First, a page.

Establishing healthy habits with children starts at a very young age, and with so much information available to parents, it’s easy to get overwhelmed simply trying to find the right answers. How much playtime should your one year old really get? Is it okay for a six month old to watch some television or play with a tablet? Is your child getting enough sleep every night? After a panel of experts with the United Nations’ public health agency reviewed scientific evidence, new guidelines for sleep and sedentary behaviors have been developed for children ages 5 and under, helping the World Health Organization (WHO) create recommended guidelines.
Why the Recommendations are Needed
Not only do the recommendations help parents and guardians understand the best way to help their children start off on the right foot, but these also help policymakers who are making decisions that affect early child care. Juana Willumsen, an expert in WHO’s Department of the Prevention of Noncommunicable Diseases, noted that with an earlier, dramatic rise in childhood obesity rates, working towards early prevention is necessary. Studies have shown that improved physical activity and better sleep for young children combined with limited sedentary behavior resulted in lower body fat as they age.
Recommendations Based on Age
Because children develop so rapidly within their first five years, the recommendations have been split into various age groups to benefit each stage.
For Children Less than 1 Year Old: While it may seem strange to think about physical activity for a baby, it is extremely important. WHO recommends infants should be physically active multiple times a day in various ways, including floor-based play and a minimum of 30 minutes of tummy time. An infant should not be restrained in a stroller, high chair, or in a baby carrier for more than an hour at a time, but in instances of long periods of sitting, reading or storytelling should be utilized over any screen time. In fact, no screens should be given to this age group at all. In terms of sleep, infants 3 months and under should get 14 to 17 hours of quality sleep daily, including naps, and those 4 – 11 months should receive 12 to 16 hours.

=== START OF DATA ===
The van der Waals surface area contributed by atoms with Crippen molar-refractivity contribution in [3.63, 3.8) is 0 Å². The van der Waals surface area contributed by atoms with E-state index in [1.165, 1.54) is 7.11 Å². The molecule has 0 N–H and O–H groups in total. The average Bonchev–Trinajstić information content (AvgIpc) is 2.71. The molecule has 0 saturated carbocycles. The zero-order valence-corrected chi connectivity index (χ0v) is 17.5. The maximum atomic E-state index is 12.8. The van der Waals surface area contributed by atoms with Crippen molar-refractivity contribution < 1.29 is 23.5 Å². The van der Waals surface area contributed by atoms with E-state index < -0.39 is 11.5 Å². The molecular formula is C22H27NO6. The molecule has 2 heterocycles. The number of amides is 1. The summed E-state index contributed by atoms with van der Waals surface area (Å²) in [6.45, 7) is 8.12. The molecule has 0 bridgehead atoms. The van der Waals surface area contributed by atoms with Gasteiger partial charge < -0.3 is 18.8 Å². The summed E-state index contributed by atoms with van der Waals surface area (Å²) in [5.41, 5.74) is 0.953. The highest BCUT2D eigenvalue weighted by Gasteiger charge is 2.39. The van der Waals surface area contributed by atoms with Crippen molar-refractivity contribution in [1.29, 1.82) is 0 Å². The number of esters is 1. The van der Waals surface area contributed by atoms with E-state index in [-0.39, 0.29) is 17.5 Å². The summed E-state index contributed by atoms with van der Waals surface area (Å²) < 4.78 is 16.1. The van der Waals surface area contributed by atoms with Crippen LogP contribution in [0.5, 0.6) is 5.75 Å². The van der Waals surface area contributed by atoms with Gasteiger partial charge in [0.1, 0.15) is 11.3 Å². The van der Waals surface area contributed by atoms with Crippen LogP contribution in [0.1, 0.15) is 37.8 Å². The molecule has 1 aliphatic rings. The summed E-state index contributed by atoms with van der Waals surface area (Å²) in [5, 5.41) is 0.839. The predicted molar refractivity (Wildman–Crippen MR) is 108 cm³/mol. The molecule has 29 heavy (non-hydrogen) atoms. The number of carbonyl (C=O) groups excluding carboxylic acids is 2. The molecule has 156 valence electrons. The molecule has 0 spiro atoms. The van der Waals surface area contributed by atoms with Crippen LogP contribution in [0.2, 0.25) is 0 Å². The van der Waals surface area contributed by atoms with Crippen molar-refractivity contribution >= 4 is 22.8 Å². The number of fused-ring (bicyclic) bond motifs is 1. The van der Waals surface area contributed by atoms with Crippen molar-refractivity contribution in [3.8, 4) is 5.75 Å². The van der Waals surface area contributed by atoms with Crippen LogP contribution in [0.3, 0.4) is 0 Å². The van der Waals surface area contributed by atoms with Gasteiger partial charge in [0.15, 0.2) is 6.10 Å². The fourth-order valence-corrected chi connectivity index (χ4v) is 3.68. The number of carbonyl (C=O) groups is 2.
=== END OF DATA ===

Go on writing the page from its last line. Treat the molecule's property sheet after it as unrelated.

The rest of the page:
For Children 1 to 2 Years Old: WHO guidelines recommend this age group should get at least 180 minutes per day of physical activity focused on active play, not structured exercise. Much like infants, they should not be restrained for more than an hour at a time and screen time is still not recommended for 1-year-olds, but may be limited to an hour per day for 2-year-olds. This age group should be getting between 11 and 14 hours of quality sleep per day, including naps.
For Children 3 to 4 Years Old: Children in this age group should still be getting at least 180 minutes of physical activity per day, but at least 60 minutes of that time need to involve moderate- to vigorous-intensity activities, such as outdoor games with running or jumping. While screen time is permitted, it should still be limited to only one hour per day. Children should be getting 10 to 13 hours of quality sleep, although at this age, it may or may not include a nap.
Using the New Guidelines
As a parent or guardian, keep these recommendations in mind as you plan out daily routines and schedules. When too many activities are jammed into the week, weekends turn into lazy days for children who just feel like they are too exhausted. Dr. Jennifer Shu, spokeswoman for the American Academy of Pediatrics, encourages making sleep and physical activity a priority, stating that, “By working on those aspects first, screen time and sedentary behaviors should naturally stay fairly low.”
If you have questions or concerns regarding your child’s health based on the new WHO recommendations, contact us today. Your child’s health is our top priority and we will help you provide them with a strong foundation for life.